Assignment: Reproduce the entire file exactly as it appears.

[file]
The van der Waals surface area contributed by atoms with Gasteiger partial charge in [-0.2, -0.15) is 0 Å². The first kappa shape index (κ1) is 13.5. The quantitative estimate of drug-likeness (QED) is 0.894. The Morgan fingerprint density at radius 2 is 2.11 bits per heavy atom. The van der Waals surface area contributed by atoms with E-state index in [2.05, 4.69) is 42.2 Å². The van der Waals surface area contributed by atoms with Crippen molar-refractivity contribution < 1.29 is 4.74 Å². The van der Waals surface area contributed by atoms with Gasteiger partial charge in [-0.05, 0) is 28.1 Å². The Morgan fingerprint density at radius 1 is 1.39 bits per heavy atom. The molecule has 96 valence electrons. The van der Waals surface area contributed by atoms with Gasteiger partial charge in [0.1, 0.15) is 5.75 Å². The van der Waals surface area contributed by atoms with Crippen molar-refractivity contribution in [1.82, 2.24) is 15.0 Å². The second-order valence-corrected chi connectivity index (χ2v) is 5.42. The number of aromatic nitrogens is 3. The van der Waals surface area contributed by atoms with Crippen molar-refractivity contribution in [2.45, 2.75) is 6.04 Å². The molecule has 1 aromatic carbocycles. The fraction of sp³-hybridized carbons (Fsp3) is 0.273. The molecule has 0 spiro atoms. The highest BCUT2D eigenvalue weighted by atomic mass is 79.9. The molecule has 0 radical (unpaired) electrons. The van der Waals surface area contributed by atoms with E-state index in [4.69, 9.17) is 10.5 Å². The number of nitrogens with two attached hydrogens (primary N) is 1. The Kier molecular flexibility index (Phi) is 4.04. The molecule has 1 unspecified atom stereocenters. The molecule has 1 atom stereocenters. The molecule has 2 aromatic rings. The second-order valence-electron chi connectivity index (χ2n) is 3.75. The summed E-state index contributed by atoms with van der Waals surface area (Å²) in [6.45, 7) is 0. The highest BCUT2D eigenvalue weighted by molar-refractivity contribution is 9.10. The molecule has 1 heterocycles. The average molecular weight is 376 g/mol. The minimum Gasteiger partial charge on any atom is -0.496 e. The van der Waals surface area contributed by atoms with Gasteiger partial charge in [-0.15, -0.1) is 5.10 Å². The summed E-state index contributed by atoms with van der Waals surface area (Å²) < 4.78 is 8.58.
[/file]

The van der Waals surface area contributed by atoms with Gasteiger partial charge in [-0.2, -0.15) is 0 Å². The first kappa shape index (κ1) is 13.5. The quantitative estimate of drug-likeness (QED) is 0.894. The Morgan fingerprint density at radius 2 is 2.11 bits per heavy atom. The van der Waals surface area contributed by atoms with E-state index in [2.05, 4.69) is 42.2 Å². The van der Waals surface area contributed by atoms with Crippen molar-refractivity contribution < 1.29 is 4.74 Å². The van der Waals surface area contributed by atoms with Gasteiger partial charge in [-0.05, 0) is 28.1 Å². The Morgan fingerprint density at radius 1 is 1.39 bits per heavy atom. The molecule has 96 valence electrons. The van der Waals surface area contributed by atoms with Gasteiger partial charge in [0.1, 0.15) is 5.75 Å². The van der Waals surface area contributed by atoms with Crippen molar-refractivity contribution in [1.82, 2.24) is 15.0 Å². The second-order valence-corrected chi connectivity index (χ2v) is 5.42. The number of aromatic nitrogens is 3. The van der Waals surface area contributed by atoms with Crippen molar-refractivity contribution in [2.45, 2.75) is 6.04 Å². The molecule has 1 aromatic carbocycles. The fraction of sp³-hybridized carbons (Fsp3) is 0.273. The molecule has 0 spiro atoms. The highest BCUT2D eigenvalue weighted by atomic mass is 79.9. The molecule has 0 radical (unpaired) electrons. The van der Waals surface area contributed by atoms with E-state index in [4.69, 9.17) is 10.5 Å². The number of nitrogens with two attached hydrogens (primary N) is 1. The Kier molecular flexibility index (Phi) is 4.04. The molecule has 1 unspecified atom stereocenters. The molecule has 1 atom stereocenters. The molecule has 2 aromatic rings. The second-order valence-electron chi connectivity index (χ2n) is 3.75. The summed E-state index contributed by atoms with van der Waals surface area (Å²) in [6.45, 7) is 0. The highest BCUT2D eigenvalue weighted by molar-refractivity contribution is 9.10. The molecule has 1 heterocycles. The average molecular weight is 376 g/mol. The minimum Gasteiger partial charge on any atom is -0.496 e. The van der Waals surface area contributed by atoms with Gasteiger partial charge in [-0.15, -0.1) is 5.10 Å². The summed E-state index contributed by atoms with van der Waals surface area (Å²) < 4.78 is 8.58.